Use school reserves to help the economy grow

Should any school be sitting on uncommitted reserves of over £1mn? Should schools be allowed to convert their income designed to be spent on present pupils into funding for capital projects to benefit future generations?  If so, over what time period should the accumulation of such funds be allowed? Should there be a claw back of Pupil Premium from schools that have revenue reserves that remain at over £1mn for more than two years, or alternatively whose reserves exceed a predefined proportion of their revenue income each year?

Ever since the arrival of ‘local management of schools’, around 20 years ago, there have been concerns about how some schools handle their money. By the end of the 2010-11 financial year some £1.95* billion of real money was located in the reserves of maintained schools, with presumably a further unidentifiable sum sitting in the bank accounts of academies.

http://www.education.gov.uk/researchandstatistics/statistics/recentreleases/a00201303/dfe-local-authority-and-school-expenditure-on-education-childrens-services-and-social-care-for-2010-11-including-school-revenue-balances

The figure  for reserves rose by £300 million between the end of the 2009-10 financial year and March 2011, boosting the average revenue balance for maintained school from £77,000 to £91,000 in just one year. The average revenue balance for a primary school in the maintained sector was £87,000 in March 2011, whilst it was £208,000 for the average secondary school, and £132,000 for the average special school. Overall, a sum equivalent to more than 5% of revenue income was sitting in school reserves at the end of the 2010-11 financial year. The 92.4% of schools with cash reserves represented the largest percentage of schools this century with reserves.

Part of the reason for the rise in balances was the reduction in the number of schools with deficit budgets. The number fell from 1,968 in 2009-10 to 1,511 at the end of 2010-11. Of course, it may be that some of this reduction was the result of schools with deficits being closed and re-opening as academies whose data are not included and not traceable despite being pubic money. Amongst the 1,511 schools with deficit budgets in March 2011, the average amount of the deficit had increased from £82,000 in March 2010 to almost £95,000 in March 2011. Given that during the same period the average for schools with a surplus increased from almost £93,000 to over £105,000 per school, the gap between the schools at either end of Mr Micawber’s scale widened to an average figure of £200,000.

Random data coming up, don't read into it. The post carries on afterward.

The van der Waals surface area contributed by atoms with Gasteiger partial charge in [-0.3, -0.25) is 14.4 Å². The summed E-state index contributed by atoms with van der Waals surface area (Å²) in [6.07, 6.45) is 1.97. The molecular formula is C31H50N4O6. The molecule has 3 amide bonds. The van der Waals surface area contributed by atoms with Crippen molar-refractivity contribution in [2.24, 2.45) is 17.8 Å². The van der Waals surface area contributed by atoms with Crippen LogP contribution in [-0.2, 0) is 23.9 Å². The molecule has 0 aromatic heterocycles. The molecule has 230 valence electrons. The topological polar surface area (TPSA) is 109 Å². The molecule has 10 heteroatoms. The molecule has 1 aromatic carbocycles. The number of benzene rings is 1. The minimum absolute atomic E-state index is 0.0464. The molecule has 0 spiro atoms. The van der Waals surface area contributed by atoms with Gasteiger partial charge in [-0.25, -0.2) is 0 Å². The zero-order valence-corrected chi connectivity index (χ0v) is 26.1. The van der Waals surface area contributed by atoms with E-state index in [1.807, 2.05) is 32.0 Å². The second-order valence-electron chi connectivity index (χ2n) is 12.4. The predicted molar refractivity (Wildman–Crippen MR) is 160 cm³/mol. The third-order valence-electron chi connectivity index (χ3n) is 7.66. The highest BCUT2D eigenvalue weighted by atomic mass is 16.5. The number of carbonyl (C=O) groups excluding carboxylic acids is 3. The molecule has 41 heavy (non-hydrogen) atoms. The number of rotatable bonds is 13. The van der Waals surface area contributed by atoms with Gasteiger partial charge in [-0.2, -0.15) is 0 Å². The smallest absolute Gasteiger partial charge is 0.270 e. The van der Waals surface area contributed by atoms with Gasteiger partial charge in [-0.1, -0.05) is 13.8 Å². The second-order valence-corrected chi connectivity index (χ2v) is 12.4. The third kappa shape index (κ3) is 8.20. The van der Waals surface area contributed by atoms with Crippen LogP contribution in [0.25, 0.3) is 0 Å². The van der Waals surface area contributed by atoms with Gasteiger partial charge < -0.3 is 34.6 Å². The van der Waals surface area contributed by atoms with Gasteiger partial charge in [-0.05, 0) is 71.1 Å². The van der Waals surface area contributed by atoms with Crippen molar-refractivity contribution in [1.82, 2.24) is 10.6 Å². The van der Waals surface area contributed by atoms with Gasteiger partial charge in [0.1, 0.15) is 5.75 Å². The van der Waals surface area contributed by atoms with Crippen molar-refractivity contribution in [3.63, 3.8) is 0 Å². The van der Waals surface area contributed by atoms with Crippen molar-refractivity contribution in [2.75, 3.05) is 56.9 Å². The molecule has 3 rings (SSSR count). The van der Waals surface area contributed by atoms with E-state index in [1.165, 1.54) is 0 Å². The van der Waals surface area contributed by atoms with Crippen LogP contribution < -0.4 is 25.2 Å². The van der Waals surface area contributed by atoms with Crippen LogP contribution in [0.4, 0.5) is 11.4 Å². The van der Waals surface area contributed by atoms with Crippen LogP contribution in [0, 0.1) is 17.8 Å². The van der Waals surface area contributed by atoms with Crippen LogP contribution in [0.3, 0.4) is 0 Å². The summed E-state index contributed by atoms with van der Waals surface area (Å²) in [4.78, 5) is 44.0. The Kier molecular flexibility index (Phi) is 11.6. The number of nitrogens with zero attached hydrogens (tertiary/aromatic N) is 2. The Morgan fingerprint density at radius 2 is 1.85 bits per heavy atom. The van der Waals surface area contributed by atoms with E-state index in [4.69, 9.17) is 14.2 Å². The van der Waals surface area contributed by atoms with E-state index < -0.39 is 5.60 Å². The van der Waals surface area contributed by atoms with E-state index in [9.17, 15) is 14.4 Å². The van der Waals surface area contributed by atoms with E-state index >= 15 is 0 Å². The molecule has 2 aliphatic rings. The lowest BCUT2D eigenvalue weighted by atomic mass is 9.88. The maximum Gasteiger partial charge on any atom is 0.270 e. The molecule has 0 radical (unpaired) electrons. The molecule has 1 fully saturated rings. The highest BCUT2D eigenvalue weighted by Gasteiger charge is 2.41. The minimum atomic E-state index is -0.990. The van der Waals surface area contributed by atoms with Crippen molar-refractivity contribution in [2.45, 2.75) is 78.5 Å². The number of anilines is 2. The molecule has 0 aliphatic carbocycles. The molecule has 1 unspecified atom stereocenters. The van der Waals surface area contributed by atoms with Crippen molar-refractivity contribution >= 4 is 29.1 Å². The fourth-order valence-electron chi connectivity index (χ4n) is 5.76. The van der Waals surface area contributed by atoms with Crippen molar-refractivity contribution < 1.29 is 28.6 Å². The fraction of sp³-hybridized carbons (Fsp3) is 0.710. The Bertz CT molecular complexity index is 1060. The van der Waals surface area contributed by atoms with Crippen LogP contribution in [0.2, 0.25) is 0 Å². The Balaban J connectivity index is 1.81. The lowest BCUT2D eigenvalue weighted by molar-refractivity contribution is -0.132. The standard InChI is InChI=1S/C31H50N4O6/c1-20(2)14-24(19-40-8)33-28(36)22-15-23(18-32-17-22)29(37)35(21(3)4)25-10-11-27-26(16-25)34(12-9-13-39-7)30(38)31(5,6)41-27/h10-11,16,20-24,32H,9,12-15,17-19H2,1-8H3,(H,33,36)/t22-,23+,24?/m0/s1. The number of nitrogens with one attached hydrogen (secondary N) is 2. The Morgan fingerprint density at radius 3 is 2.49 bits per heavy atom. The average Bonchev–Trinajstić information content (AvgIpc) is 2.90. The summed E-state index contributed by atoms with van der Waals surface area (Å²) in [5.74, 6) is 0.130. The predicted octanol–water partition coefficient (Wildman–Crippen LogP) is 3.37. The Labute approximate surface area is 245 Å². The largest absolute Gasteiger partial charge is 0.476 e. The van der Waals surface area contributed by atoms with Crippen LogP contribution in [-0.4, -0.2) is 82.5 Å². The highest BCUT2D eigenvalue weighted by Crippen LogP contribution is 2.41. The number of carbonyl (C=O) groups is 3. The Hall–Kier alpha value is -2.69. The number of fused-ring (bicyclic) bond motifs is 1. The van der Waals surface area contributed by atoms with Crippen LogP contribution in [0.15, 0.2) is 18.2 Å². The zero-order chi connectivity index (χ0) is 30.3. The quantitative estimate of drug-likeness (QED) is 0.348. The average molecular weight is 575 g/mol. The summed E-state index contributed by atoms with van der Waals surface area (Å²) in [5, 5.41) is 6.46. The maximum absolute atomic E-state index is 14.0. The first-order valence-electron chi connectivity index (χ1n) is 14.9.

As increases in staff salaries are capped for the next few years, there ought to be no reason why schools should not start to release the cash they are holding onto as a contribution to the growth strategy the government so urgently needs to boost the general economy. Injecting even a quarter of the reserves would add £500 million to public spending without the need to justify raising it through taxation. If used to offer temporary teaching posts, it would both help to reduce unemployment and cut spending on benefits. Used to create a government funded intern scheme for new graduates it might allow 20,000 young people to enter the labour market for a year. But, how you would force schools to spend the money is another matter.

*In 2011-12 the total revenue balance across all  LA maintained schools was £2.3 billion, an increase of £0.4 billion (18.8%) over the 2010-11 revenue balance figure of £2.0 billion. This equates to an average surplus in each school of almost £111,000.. The total revenue balance of £2.3 billion is  7.1% of the  total revenue income across all  LA maintained schools. This is an increase of  1.7 percentage points compared with the 2010-11 figure of 5.4%. source http://www.education.gov.uk/schools/adminandfinance/financialmanagement/schoolsrevenuefunding/section251/a0068022/school-balances